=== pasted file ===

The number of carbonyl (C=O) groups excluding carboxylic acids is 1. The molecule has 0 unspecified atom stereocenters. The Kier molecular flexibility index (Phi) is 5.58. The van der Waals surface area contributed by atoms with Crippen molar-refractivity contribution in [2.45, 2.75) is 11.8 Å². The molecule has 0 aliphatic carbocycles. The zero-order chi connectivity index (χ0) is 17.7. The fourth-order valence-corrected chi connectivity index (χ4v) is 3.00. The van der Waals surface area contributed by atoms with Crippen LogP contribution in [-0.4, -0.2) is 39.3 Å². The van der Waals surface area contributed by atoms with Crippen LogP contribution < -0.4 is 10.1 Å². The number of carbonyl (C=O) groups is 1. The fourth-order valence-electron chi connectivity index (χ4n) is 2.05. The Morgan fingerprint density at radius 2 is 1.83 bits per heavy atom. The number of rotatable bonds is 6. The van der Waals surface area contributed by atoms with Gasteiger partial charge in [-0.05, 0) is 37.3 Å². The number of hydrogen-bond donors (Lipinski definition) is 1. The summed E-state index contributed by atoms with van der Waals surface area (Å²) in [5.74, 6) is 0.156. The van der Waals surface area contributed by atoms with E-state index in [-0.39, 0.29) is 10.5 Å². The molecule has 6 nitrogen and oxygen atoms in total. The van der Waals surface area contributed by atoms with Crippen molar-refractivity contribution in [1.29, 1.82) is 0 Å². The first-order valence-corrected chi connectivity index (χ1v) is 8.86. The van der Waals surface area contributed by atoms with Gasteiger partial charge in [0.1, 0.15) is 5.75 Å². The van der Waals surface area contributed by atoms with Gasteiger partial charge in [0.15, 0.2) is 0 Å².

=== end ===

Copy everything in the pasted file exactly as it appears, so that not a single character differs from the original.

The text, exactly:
The number of carbonyl (C=O) groups excluding carboxylic acids is 1. The molecule has 0 unspecified atom stereocenters. The Kier molecular flexibility index (Phi) is 5.58. The van der Waals surface area contributed by atoms with Crippen molar-refractivity contribution in [2.45, 2.75) is 11.8 Å². The molecule has 0 aliphatic carbocycles. The zero-order chi connectivity index (χ0) is 17.7. The fourth-order valence-corrected chi connectivity index (χ4v) is 3.00. The van der Waals surface area contributed by atoms with Crippen LogP contribution in [-0.4, -0.2) is 39.3 Å². The van der Waals surface area contributed by atoms with Crippen LogP contribution < -0.4 is 10.1 Å². The number of carbonyl (C=O) groups is 1. The fourth-order valence-electron chi connectivity index (χ4n) is 2.05. The Morgan fingerprint density at radius 2 is 1.83 bits per heavy atom. The number of rotatable bonds is 6. The van der Waals surface area contributed by atoms with Gasteiger partial charge in [-0.05, 0) is 37.3 Å². The number of hydrogen-bond donors (Lipinski definition) is 1. The summed E-state index contributed by atoms with van der Waals surface area (Å²) in [5.74, 6) is 0.156. The van der Waals surface area contributed by atoms with E-state index in [-0.39, 0.29) is 10.5 Å². The molecule has 6 nitrogen and oxygen atoms in total. The van der Waals surface area contributed by atoms with Crippen molar-refractivity contribution in [1.29, 1.82) is 0 Å². The first-order valence-corrected chi connectivity index (χ1v) is 8.86. The van der Waals surface area contributed by atoms with Gasteiger partial charge in [0.1, 0.15) is 5.75 Å². The van der Waals surface area contributed by atoms with Gasteiger partial charge in [0.15, 0.2) is 0 Å².